Who are some of your favorite authors?
I like Jane Austen, Mark Twain, E. B. White, W.B.Yeats, Kipling, Ray Bradbury, Margaret Wise Brown, Hemingway, A.A. Milne. I admire some of John Grisham's work because I'm a big fan of well-crafted plots. Before I started writing longer fiction and actually had time to read more current children's and YA books, I read a lot of Avi's books along with my kids. I love Madeline L'Engle's work. I loved Edward Bloor's Tangerine. And then way off on the mountaintops there's the King James Bible, and the plays and sonnets of Shakespeare, the Oxford English Dictionary. But every list is too short.
What are you reading now?
I'm between books, which is really the only time I read--sad but true. I read The Kite Runner. I read State of Fear by Michael Crichton because I'd heard the uproar about the environmental ideas back when the book was first published. And on the recommendation of one of my sons, I'm reading A Painted House by John Grisham.
Any advice for aspiring writers?
Read, think, write. Writing is hard work for everyone. And writing well is very hard work. The secret ingredient in the very best writing is time. The difference between writing that's okay and writing that's truly good amounts to small adjustments, fine tuning. And if you don't put in the time, you'll never reach that point where you begin to see what those fine adjustments should be. And don't accept the popular concept of writer's block. The truth is there's no such thing. A person with writer's block has accepted the idea that nothing could possibly happen next--which is simply not true. It is a fact of time and eternity that something ALWAYS happens next. And the writer's job is sit down, pick up the pencil or put fingers to keyboard, and make something happen next. Writing in that somewhat forced mode may not yield the perfect or the right next step in the story or article or novel, but it will lead you to the right idea. And you'll have proven that there's no blockage.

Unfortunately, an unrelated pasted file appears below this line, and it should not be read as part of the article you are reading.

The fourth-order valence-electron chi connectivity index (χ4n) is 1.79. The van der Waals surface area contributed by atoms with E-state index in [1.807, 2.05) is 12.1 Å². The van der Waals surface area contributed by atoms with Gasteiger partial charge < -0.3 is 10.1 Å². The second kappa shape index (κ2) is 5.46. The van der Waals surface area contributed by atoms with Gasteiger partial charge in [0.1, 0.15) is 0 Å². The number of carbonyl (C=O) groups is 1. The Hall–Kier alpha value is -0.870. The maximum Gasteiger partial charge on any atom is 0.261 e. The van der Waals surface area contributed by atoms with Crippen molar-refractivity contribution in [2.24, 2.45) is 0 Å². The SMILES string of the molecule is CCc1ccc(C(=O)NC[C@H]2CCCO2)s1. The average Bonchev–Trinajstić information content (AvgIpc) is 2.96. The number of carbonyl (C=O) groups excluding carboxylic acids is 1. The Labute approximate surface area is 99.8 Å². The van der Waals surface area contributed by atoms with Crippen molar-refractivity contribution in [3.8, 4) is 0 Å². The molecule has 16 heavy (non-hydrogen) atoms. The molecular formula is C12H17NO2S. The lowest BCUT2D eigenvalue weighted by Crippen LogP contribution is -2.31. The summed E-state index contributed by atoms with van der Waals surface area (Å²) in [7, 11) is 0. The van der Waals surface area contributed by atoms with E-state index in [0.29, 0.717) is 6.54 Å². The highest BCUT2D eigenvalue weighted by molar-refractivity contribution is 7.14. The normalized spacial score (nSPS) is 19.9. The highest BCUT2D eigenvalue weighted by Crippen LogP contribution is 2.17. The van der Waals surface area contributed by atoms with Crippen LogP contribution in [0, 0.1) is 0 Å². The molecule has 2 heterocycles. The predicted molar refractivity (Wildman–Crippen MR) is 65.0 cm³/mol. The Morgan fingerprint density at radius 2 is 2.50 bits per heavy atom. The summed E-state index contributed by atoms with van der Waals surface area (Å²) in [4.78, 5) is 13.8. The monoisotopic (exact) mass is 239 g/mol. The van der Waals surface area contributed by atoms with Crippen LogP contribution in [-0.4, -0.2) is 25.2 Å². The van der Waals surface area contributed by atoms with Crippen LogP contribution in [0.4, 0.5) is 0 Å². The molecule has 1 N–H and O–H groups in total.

Have you started working on next book? Can you give us a sneak peek?
I'm about to begin the third book (the final book, I think) in the Things Not Seen sequence. All I know so far is that the story will be told by Alicia, who's blind, and the action will pick up where Things Hoped For ends. With Robert getting ready for college, Alicia has to think about her own future, and change is always scary. When it comes to the future, everyone's more or less blind. As with the other books, invisibility will be an element. But I think the real focus is always identity.